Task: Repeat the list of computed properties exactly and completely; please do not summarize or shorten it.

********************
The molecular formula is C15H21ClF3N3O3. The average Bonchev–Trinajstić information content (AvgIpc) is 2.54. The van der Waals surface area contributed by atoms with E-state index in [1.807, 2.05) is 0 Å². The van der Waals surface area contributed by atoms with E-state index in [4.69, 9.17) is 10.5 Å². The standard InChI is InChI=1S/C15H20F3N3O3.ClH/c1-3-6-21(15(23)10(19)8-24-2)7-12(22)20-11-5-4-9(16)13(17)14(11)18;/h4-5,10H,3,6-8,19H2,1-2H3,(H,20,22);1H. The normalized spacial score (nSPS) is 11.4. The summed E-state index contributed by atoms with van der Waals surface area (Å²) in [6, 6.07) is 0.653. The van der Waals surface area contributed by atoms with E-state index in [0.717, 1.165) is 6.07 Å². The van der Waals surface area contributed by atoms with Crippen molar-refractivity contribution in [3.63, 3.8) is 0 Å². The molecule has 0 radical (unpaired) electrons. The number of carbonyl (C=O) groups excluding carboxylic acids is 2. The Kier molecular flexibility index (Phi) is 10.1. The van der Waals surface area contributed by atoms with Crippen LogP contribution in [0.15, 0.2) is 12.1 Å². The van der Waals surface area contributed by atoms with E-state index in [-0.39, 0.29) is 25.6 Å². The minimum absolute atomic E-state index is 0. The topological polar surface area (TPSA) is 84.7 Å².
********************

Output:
The molecular formula is C15H21ClF3N3O3. The average Bonchev–Trinajstić information content (AvgIpc) is 2.54. The van der Waals surface area contributed by atoms with E-state index in [1.807, 2.05) is 0 Å². The van der Waals surface area contributed by atoms with E-state index in [4.69, 9.17) is 10.5 Å². The standard InChI is InChI=1S/C15H20F3N3O3.ClH/c1-3-6-21(15(23)10(19)8-24-2)7-12(22)20-11-5-4-9(16)13(17)14(11)18;/h4-5,10H,3,6-8,19H2,1-2H3,(H,20,22);1H. The normalized spacial score (nSPS) is 11.4. The summed E-state index contributed by atoms with van der Waals surface area (Å²) in [6, 6.07) is 0.653. The van der Waals surface area contributed by atoms with E-state index in [0.717, 1.165) is 6.07 Å². The van der Waals surface area contributed by atoms with Crippen molar-refractivity contribution in [3.63, 3.8) is 0 Å². The molecule has 0 radical (unpaired) electrons. The number of carbonyl (C=O) groups excluding carboxylic acids is 2. The Kier molecular flexibility index (Phi) is 10.1. The van der Waals surface area contributed by atoms with Crippen LogP contribution in [0.15, 0.2) is 12.1 Å². The van der Waals surface area contributed by atoms with E-state index in [-0.39, 0.29) is 25.6 Å². The minimum absolute atomic E-state index is 0. The topological polar surface area (TPSA) is 84.7 Å².